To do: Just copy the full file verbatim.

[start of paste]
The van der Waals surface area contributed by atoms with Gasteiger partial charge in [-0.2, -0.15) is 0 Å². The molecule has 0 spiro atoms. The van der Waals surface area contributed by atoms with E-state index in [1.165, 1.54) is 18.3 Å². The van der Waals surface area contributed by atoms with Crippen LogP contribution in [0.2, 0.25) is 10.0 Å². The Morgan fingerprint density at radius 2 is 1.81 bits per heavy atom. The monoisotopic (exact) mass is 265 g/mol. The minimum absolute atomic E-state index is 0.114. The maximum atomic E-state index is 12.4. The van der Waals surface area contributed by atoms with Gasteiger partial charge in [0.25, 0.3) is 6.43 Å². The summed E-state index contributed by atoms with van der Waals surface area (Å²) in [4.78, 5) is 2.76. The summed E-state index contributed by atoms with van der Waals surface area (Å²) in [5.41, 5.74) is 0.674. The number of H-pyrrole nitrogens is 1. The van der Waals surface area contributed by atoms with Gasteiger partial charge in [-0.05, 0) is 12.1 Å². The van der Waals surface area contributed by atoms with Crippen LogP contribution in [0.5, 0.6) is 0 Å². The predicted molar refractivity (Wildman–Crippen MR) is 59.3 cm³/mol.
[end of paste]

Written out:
The van der Waals surface area contributed by atoms with Gasteiger partial charge in [-0.2, -0.15) is 0 Å². The molecule has 0 spiro atoms. The van der Waals surface area contributed by atoms with E-state index in [1.165, 1.54) is 18.3 Å². The van der Waals surface area contributed by atoms with Crippen LogP contribution in [0.2, 0.25) is 10.0 Å². The Morgan fingerprint density at radius 2 is 1.81 bits per heavy atom. The monoisotopic (exact) mass is 265 g/mol. The minimum absolute atomic E-state index is 0.114. The maximum atomic E-state index is 12.4. The van der Waals surface area contributed by atoms with Gasteiger partial charge in [0.25, 0.3) is 6.43 Å². The summed E-state index contributed by atoms with van der Waals surface area (Å²) in [4.78, 5) is 2.76. The summed E-state index contributed by atoms with van der Waals surface area (Å²) in [5.41, 5.74) is 0.674. The number of H-pyrrole nitrogens is 1. The van der Waals surface area contributed by atoms with Gasteiger partial charge in [-0.05, 0) is 12.1 Å². The van der Waals surface area contributed by atoms with Crippen LogP contribution in [0.5, 0.6) is 0 Å². The predicted molar refractivity (Wildman–Crippen MR) is 59.3 cm³/mol.